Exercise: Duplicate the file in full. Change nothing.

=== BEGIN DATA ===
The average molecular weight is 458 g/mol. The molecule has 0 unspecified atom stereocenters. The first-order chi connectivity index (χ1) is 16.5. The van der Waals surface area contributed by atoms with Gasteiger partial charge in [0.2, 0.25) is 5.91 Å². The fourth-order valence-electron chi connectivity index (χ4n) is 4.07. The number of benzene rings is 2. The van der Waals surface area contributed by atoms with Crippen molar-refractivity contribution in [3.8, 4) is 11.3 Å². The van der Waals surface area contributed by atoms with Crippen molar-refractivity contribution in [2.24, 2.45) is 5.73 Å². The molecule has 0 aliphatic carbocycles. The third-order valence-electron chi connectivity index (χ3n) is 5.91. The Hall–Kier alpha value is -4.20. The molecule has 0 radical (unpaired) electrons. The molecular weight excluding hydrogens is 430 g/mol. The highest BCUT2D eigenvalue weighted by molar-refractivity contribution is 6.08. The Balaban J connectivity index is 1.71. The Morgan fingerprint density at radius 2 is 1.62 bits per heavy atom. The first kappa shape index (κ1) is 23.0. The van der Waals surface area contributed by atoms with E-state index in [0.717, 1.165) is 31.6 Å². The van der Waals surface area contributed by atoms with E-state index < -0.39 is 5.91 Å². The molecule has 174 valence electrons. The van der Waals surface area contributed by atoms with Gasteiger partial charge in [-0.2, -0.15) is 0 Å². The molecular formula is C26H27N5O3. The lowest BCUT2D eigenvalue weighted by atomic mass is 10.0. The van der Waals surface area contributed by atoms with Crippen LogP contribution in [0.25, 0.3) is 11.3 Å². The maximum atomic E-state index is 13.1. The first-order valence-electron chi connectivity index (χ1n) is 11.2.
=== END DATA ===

The average molecular weight is 458 g/mol. The molecule has 0 unspecified atom stereocenters. The first-order chi connectivity index (χ1) is 16.5. The van der Waals surface area contributed by atoms with Gasteiger partial charge in [0.2, 0.25) is 5.91 Å². The fourth-order valence-electron chi connectivity index (χ4n) is 4.07. The number of benzene rings is 2. The van der Waals surface area contributed by atoms with Crippen molar-refractivity contribution in [3.8, 4) is 11.3 Å². The van der Waals surface area contributed by atoms with Crippen molar-refractivity contribution in [2.24, 2.45) is 5.73 Å². The molecule has 0 aliphatic carbocycles. The third-order valence-electron chi connectivity index (χ3n) is 5.91. The Hall–Kier alpha value is -4.20. The molecule has 0 radical (unpaired) electrons. The molecular weight excluding hydrogens is 430 g/mol. The highest BCUT2D eigenvalue weighted by molar-refractivity contribution is 6.08. The Balaban J connectivity index is 1.71. The Morgan fingerprint density at radius 2 is 1.62 bits per heavy atom. The first kappa shape index (κ1) is 23.0. The van der Waals surface area contributed by atoms with E-state index in [0.717, 1.165) is 31.6 Å². The van der Waals surface area contributed by atoms with E-state index < -0.39 is 5.91 Å². The molecule has 174 valence electrons. The van der Waals surface area contributed by atoms with Gasteiger partial charge in [-0.2, -0.15) is 0 Å². The molecular formula is C26H27N5O3. The lowest BCUT2D eigenvalue weighted by atomic mass is 10.0. The van der Waals surface area contributed by atoms with Crippen LogP contribution in [0.25, 0.3) is 11.3 Å². The maximum atomic E-state index is 13.1. The first-order valence-electron chi connectivity index (χ1n) is 11.2.